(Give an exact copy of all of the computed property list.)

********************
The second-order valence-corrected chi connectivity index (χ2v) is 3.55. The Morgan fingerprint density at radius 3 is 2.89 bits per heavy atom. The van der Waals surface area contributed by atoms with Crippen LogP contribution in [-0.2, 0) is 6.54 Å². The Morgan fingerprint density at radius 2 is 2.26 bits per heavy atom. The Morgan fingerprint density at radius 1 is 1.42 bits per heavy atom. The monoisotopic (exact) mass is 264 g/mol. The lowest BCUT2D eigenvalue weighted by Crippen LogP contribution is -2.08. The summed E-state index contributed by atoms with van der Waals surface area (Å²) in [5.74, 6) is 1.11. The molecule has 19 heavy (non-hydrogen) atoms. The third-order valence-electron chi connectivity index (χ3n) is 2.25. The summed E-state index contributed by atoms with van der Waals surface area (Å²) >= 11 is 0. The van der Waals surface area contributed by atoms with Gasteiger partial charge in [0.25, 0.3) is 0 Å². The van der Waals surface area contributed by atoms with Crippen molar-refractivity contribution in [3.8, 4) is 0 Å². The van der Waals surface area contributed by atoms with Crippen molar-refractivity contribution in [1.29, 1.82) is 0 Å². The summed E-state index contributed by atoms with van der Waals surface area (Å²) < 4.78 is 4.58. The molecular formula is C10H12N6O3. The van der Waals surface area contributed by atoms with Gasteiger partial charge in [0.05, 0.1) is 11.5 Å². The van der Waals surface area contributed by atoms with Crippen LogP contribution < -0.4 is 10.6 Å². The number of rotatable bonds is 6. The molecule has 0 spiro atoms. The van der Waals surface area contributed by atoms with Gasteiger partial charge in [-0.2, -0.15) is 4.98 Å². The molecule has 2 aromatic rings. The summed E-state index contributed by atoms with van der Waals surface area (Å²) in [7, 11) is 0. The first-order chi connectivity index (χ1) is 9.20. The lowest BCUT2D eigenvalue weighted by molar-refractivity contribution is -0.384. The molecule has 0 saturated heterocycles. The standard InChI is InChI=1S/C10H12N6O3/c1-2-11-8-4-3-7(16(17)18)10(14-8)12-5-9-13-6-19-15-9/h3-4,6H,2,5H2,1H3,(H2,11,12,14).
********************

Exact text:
The second-order valence-corrected chi connectivity index (χ2v) is 3.55. The Morgan fingerprint density at radius 3 is 2.89 bits per heavy atom. The van der Waals surface area contributed by atoms with Crippen LogP contribution in [-0.2, 0) is 6.54 Å². The Morgan fingerprint density at radius 2 is 2.26 bits per heavy atom. The Morgan fingerprint density at radius 1 is 1.42 bits per heavy atom. The monoisotopic (exact) mass is 264 g/mol. The lowest BCUT2D eigenvalue weighted by Crippen LogP contribution is -2.08. The summed E-state index contributed by atoms with van der Waals surface area (Å²) in [5.74, 6) is 1.11. The molecule has 19 heavy (non-hydrogen) atoms. The third-order valence-electron chi connectivity index (χ3n) is 2.25. The summed E-state index contributed by atoms with van der Waals surface area (Å²) >= 11 is 0. The van der Waals surface area contributed by atoms with Gasteiger partial charge in [0.25, 0.3) is 0 Å². The van der Waals surface area contributed by atoms with Crippen molar-refractivity contribution in [3.8, 4) is 0 Å². The van der Waals surface area contributed by atoms with Crippen molar-refractivity contribution in [1.29, 1.82) is 0 Å². The summed E-state index contributed by atoms with van der Waals surface area (Å²) < 4.78 is 4.58. The molecular formula is C10H12N6O3. The van der Waals surface area contributed by atoms with Gasteiger partial charge in [0.05, 0.1) is 11.5 Å². The van der Waals surface area contributed by atoms with Crippen LogP contribution < -0.4 is 10.6 Å². The number of rotatable bonds is 6. The molecule has 0 spiro atoms. The van der Waals surface area contributed by atoms with Gasteiger partial charge in [-0.2, -0.15) is 4.98 Å². The molecule has 2 aromatic rings. The summed E-state index contributed by atoms with van der Waals surface area (Å²) in [7, 11) is 0. The first-order chi connectivity index (χ1) is 9.20. The lowest BCUT2D eigenvalue weighted by molar-refractivity contribution is -0.384. The molecule has 0 saturated heterocycles. The standard InChI is InChI=1S/C10H12N6O3/c1-2-11-8-4-3-7(16(17)18)10(14-8)12-5-9-13-6-19-15-9/h3-4,6H,2,5H2,1H3,(H2,11,12,14).